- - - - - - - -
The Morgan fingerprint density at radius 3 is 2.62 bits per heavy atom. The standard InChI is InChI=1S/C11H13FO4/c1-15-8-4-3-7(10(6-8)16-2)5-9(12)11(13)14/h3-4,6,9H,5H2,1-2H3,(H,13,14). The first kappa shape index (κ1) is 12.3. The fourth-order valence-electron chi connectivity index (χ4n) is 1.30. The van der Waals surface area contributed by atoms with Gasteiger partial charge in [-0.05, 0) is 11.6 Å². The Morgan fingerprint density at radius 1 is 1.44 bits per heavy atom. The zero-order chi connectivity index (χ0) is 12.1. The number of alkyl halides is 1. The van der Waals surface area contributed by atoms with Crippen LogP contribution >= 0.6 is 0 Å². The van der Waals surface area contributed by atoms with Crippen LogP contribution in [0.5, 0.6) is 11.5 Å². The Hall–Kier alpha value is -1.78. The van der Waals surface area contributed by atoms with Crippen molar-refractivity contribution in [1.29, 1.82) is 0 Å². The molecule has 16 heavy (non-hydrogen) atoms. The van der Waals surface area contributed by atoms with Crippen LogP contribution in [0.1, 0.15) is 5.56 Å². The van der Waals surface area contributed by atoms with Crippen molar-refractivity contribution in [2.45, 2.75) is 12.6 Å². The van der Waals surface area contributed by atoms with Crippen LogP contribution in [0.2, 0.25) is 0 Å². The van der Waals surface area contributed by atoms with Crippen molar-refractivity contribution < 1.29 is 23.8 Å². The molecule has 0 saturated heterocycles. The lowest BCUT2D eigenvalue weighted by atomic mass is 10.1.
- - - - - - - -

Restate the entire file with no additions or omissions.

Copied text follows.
The Morgan fingerprint density at radius 3 is 2.62 bits per heavy atom. The standard InChI is InChI=1S/C11H13FO4/c1-15-8-4-3-7(10(6-8)16-2)5-9(12)11(13)14/h3-4,6,9H,5H2,1-2H3,(H,13,14). The first kappa shape index (κ1) is 12.3. The fourth-order valence-electron chi connectivity index (χ4n) is 1.30. The van der Waals surface area contributed by atoms with Gasteiger partial charge in [-0.05, 0) is 11.6 Å². The Morgan fingerprint density at radius 1 is 1.44 bits per heavy atom. The zero-order chi connectivity index (χ0) is 12.1. The number of alkyl halides is 1. The van der Waals surface area contributed by atoms with Crippen LogP contribution >= 0.6 is 0 Å². The van der Waals surface area contributed by atoms with Crippen LogP contribution in [0.5, 0.6) is 11.5 Å². The Hall–Kier alpha value is -1.78. The van der Waals surface area contributed by atoms with Crippen molar-refractivity contribution in [1.29, 1.82) is 0 Å². The molecule has 16 heavy (non-hydrogen) atoms. The van der Waals surface area contributed by atoms with Crippen LogP contribution in [0.1, 0.15) is 5.56 Å². The van der Waals surface area contributed by atoms with Crippen molar-refractivity contribution in [2.45, 2.75) is 12.6 Å². The van der Waals surface area contributed by atoms with Crippen LogP contribution in [0.2, 0.25) is 0 Å². The van der Waals surface area contributed by atoms with Crippen molar-refractivity contribution < 1.29 is 23.8 Å². The molecule has 0 saturated heterocycles. The lowest BCUT2D eigenvalue weighted by atomic mass is 10.1.